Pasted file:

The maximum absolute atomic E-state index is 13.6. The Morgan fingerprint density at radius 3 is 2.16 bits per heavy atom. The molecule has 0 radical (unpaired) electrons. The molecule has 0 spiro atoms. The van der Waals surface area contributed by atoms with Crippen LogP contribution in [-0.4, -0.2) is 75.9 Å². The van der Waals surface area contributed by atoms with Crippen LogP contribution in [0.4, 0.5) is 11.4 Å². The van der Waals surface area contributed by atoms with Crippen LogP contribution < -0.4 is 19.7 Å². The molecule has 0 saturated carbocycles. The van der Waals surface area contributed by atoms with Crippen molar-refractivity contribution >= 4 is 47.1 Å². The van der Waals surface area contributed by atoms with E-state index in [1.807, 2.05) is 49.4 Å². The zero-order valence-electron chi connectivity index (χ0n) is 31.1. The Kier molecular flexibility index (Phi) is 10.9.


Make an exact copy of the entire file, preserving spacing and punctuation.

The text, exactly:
The maximum absolute atomic E-state index is 13.6. The Morgan fingerprint density at radius 3 is 2.16 bits per heavy atom. The molecule has 0 radical (unpaired) electrons. The molecule has 0 spiro atoms. The van der Waals surface area contributed by atoms with Crippen LogP contribution in [-0.4, -0.2) is 75.9 Å². The van der Waals surface area contributed by atoms with Crippen LogP contribution in [0.4, 0.5) is 11.4 Å². The van der Waals surface area contributed by atoms with Crippen LogP contribution < -0.4 is 19.7 Å². The molecule has 0 saturated carbocycles. The van der Waals surface area contributed by atoms with Crippen molar-refractivity contribution >= 4 is 47.1 Å². The van der Waals surface area contributed by atoms with E-state index in [1.807, 2.05) is 49.4 Å². The zero-order valence-electron chi connectivity index (χ0n) is 31.1. The Kier molecular flexibility index (Phi) is 10.9.